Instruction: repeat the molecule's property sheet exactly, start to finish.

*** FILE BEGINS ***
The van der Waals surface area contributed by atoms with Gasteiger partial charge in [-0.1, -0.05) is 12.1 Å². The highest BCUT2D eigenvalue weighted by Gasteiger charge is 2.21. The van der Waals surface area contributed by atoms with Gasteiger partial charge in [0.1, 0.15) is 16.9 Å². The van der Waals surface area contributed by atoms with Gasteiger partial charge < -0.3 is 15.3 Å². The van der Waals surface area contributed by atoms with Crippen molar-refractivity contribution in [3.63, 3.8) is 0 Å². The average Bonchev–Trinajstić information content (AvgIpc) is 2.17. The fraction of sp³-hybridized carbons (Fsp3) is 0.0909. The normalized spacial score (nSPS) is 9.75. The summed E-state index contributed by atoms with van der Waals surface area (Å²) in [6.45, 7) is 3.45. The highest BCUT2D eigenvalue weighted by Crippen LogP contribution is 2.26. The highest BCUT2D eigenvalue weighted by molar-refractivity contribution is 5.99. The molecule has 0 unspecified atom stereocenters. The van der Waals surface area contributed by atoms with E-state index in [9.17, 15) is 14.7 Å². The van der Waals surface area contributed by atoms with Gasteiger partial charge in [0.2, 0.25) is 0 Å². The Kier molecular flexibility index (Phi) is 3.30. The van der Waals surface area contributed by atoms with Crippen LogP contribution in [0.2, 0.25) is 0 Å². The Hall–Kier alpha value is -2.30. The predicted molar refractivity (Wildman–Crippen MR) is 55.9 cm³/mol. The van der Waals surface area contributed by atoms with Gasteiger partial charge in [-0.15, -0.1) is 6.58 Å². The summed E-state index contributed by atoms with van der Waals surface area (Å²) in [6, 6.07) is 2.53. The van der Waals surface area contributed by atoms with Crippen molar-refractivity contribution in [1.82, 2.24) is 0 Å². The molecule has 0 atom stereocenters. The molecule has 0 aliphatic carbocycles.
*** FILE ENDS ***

The van der Waals surface area contributed by atoms with Gasteiger partial charge in [-0.1, -0.05) is 12.1 Å². The highest BCUT2D eigenvalue weighted by Gasteiger charge is 2.21. The van der Waals surface area contributed by atoms with Gasteiger partial charge in [0.1, 0.15) is 16.9 Å². The van der Waals surface area contributed by atoms with Gasteiger partial charge < -0.3 is 15.3 Å². The van der Waals surface area contributed by atoms with Crippen molar-refractivity contribution in [3.63, 3.8) is 0 Å². The average Bonchev–Trinajstić information content (AvgIpc) is 2.17. The fraction of sp³-hybridized carbons (Fsp3) is 0.0909. The normalized spacial score (nSPS) is 9.75. The summed E-state index contributed by atoms with van der Waals surface area (Å²) in [6.45, 7) is 3.45. The highest BCUT2D eigenvalue weighted by Crippen LogP contribution is 2.26. The highest BCUT2D eigenvalue weighted by molar-refractivity contribution is 5.99. The molecule has 0 unspecified atom stereocenters. The van der Waals surface area contributed by atoms with E-state index in [9.17, 15) is 14.7 Å². The van der Waals surface area contributed by atoms with Gasteiger partial charge in [0.2, 0.25) is 0 Å². The Kier molecular flexibility index (Phi) is 3.30. The van der Waals surface area contributed by atoms with Crippen LogP contribution in [0.2, 0.25) is 0 Å². The Hall–Kier alpha value is -2.30. The predicted molar refractivity (Wildman–Crippen MR) is 55.9 cm³/mol. The van der Waals surface area contributed by atoms with Gasteiger partial charge in [-0.15, -0.1) is 6.58 Å². The summed E-state index contributed by atoms with van der Waals surface area (Å²) in [6, 6.07) is 2.53. The van der Waals surface area contributed by atoms with Crippen molar-refractivity contribution in [1.82, 2.24) is 0 Å². The molecule has 0 atom stereocenters. The molecule has 0 aliphatic carbocycles.